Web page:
Epidemiology and risk factors of urothelial bladder cancer

Maximilian Burger, James W F Catto, Guido Dalbagni, H. Barton Grossman, Harry Herr, Pierre Karakiewicz, Wassim Kassouf, Lambertus A. Kiemeney, Carlo La Vecchia, Shahrokh Shariat, Yair Lotan

Research output: Contribution to journalReview articlepeer-review

1343 Scopus citations


Context: Urothelial bladder cancer (UBC) is a disease of significant morbidity and mortality. It is important to understand the risk factors of this disease. Objective: To describe the incidence, prevalence, and mortality of UBC and to review and interpret the current evidence on and impact of the related risk factors. Evidence acquisition: A literature search in English was performed using PubMed. Relevant papers on the epidemiology of UBC were selected. Evidence synthesis: UBC is the 7th most common cancer worldwide in men and the 17th most common cancer worldwide in women. Approximately 75% of newly diagnosed UBCs are noninvasive. Each year, approximately 110 500 men and 70 000 women are diagnosed with new cases and 38 200 patients in the European Union and 17 000 US patients die from UBC. Smoking is the most common risk factor and accounts for approximately half of all UBCs. Occupational exposure to aromatic amines and polycyclic aromatic hydrocarbons are other important risk factors. The impact of diet and environmental pollution is less evident. Increasing evidence suggests a significant influence of genetic predisposition on incidence. Conclusions: UBC is a frequently occurring malignancy with a significant impact on public health and will remain so because of the high prevalence of smoking. The importance of primary prevention must be stressed, and smoking cessation programs need to be encouraged and supported.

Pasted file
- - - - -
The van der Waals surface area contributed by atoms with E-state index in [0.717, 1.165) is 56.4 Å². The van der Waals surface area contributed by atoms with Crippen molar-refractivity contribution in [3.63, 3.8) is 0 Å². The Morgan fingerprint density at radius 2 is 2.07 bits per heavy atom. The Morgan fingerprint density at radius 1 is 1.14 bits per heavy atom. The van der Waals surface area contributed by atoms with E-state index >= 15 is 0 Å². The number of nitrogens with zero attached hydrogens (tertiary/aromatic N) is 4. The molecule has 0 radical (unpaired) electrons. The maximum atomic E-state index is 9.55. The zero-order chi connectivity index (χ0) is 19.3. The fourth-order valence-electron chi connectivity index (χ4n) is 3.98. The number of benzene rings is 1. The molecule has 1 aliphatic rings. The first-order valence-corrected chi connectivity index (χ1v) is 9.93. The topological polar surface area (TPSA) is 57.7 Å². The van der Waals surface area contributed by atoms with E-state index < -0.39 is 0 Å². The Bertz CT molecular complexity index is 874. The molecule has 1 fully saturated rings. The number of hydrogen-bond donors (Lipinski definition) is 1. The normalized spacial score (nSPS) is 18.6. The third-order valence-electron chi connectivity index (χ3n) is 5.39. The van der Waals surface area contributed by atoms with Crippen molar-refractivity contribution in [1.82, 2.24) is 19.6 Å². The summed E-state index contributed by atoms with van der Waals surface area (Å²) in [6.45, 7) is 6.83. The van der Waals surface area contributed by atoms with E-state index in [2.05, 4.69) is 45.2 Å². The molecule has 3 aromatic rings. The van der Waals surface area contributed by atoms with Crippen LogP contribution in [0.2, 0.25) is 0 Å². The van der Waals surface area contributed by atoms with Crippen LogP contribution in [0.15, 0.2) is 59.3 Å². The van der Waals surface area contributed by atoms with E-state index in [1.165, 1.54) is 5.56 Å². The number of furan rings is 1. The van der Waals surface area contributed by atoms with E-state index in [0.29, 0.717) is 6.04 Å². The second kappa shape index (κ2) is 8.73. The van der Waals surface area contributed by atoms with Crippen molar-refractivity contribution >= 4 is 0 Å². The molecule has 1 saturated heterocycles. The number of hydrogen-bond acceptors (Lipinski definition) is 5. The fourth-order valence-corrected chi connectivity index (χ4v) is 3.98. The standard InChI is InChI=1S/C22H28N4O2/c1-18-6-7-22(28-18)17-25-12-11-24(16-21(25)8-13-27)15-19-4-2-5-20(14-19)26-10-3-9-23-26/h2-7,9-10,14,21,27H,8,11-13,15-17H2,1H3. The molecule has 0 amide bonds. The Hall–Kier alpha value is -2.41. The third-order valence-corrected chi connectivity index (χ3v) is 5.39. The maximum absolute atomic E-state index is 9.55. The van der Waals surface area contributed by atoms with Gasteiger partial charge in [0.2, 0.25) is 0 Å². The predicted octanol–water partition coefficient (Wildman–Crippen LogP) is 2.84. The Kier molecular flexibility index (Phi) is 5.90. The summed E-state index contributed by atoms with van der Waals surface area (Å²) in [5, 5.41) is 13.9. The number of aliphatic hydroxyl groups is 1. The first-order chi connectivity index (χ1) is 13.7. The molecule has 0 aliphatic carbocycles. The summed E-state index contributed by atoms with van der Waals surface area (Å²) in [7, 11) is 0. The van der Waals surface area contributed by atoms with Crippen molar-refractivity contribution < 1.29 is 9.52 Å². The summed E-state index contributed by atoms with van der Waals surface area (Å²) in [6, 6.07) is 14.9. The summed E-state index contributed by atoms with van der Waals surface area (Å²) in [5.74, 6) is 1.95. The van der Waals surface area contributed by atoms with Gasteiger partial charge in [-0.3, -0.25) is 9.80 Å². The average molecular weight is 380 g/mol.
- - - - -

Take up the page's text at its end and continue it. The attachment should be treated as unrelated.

Original languageEnglish (US)
Pages (from-to)234-241
Number of pages8
JournalEuropean urology
Issue number2
StatePublished - Feb 2013


  • Epidemiology
  • Genetics
  • Occupation
  • Risk factors
  • Smoking
  • Urothelial bladder cancer

ASJC Scopus subject areas

  • Urology


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